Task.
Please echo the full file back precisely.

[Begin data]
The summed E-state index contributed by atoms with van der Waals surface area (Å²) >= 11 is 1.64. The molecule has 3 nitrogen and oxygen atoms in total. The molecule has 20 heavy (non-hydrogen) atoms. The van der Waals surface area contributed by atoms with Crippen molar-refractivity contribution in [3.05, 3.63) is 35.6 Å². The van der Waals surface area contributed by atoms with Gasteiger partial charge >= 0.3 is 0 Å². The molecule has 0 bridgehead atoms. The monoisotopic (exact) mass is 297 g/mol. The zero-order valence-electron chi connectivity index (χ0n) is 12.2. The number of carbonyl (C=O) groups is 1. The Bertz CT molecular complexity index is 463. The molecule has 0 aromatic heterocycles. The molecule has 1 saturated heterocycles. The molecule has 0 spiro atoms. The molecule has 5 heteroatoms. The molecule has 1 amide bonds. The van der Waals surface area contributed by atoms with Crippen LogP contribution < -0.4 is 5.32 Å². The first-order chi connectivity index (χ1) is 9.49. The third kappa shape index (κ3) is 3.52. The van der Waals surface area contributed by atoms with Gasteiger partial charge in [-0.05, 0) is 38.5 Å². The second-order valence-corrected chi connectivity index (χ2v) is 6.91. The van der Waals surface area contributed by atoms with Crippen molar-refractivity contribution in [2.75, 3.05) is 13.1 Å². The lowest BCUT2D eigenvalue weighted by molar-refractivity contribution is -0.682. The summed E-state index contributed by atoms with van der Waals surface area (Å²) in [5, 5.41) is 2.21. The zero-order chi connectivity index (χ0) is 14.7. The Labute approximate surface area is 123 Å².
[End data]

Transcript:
The summed E-state index contributed by atoms with van der Waals surface area (Å²) >= 11 is 1.64. The molecule has 3 nitrogen and oxygen atoms in total. The molecule has 20 heavy (non-hydrogen) atoms. The van der Waals surface area contributed by atoms with Crippen molar-refractivity contribution in [3.05, 3.63) is 35.6 Å². The van der Waals surface area contributed by atoms with Gasteiger partial charge >= 0.3 is 0 Å². The molecule has 0 bridgehead atoms. The monoisotopic (exact) mass is 297 g/mol. The zero-order valence-electron chi connectivity index (χ0n) is 12.2. The number of carbonyl (C=O) groups is 1. The Bertz CT molecular complexity index is 463. The molecule has 0 aromatic heterocycles. The molecule has 1 saturated heterocycles. The molecule has 0 spiro atoms. The molecule has 5 heteroatoms. The molecule has 1 amide bonds. The van der Waals surface area contributed by atoms with Crippen LogP contribution < -0.4 is 5.32 Å². The first-order chi connectivity index (χ1) is 9.49. The third kappa shape index (κ3) is 3.52. The van der Waals surface area contributed by atoms with Gasteiger partial charge in [-0.05, 0) is 38.5 Å². The second-order valence-corrected chi connectivity index (χ2v) is 6.91. The van der Waals surface area contributed by atoms with Crippen molar-refractivity contribution in [2.75, 3.05) is 13.1 Å². The lowest BCUT2D eigenvalue weighted by molar-refractivity contribution is -0.682. The summed E-state index contributed by atoms with van der Waals surface area (Å²) in [5, 5.41) is 2.21. The zero-order chi connectivity index (χ0) is 14.7. The Labute approximate surface area is 123 Å².